Russia on Friday warned Britain against violating fundamental diplomatic principles after London suggested it could arrest WikiLeaks founder Julian Assange inside Ecuador’s embassy.

“What is happening gives grounds to contemplate the observance of the spirit and the letter of the Vienna Convention on Diplomatic Relations, and in particular the Article 22 spelling out the inviolability of diplomatic premises,” the Russian foreign ministry said.

Ecuador on Thursday granted asylum to Assange – whose website enraged the United States by publishing a vast cache of confidential government files – but Britain has vowed not to grant him safe passage out of the country.

British Foreign Secretary William Hague has said his government was obliged under its own law to extradite the Australian national to Sweden, where he is wanted for questioning over alleged sex crimes.

Britain has angered Ecuador by suggesting it could invoke a domestic law allowing it to breach the usual rules and go in to arrest Assange, who has been holed up in Ecuador’s London mission since June.

This would challenge a fundamental principle of the diplomatic system, and the threat has left Britain in unchartered legal waters.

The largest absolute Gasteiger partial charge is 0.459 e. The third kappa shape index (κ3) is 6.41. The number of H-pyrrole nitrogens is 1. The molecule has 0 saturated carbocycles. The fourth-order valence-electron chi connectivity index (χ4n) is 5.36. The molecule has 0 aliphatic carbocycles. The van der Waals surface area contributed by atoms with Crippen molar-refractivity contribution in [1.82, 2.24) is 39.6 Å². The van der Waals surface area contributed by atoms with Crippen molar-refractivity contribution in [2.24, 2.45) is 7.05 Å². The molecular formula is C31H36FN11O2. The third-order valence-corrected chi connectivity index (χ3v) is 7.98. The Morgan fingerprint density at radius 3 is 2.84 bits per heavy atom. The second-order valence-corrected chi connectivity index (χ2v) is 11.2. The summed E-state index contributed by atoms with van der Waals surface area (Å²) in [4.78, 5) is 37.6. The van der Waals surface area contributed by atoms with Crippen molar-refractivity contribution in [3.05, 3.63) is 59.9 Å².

At the same time, Moscow warned Britain against interpreting the law selectively, stressing that London has given refuge to “dozens of people suspected of committing grave crimes” who are wanted in other countries.

“What to do with a right to refuge for Julian Assange when London turns the observance of this right for this category of people into an absolute principle?” the Russian foreign ministry asked, referring to a number of high-profile figures granted asylum in Britain.

Russia has for years sought the extradition of top Kremlin critic Boris Berezovsky as well as several other figures.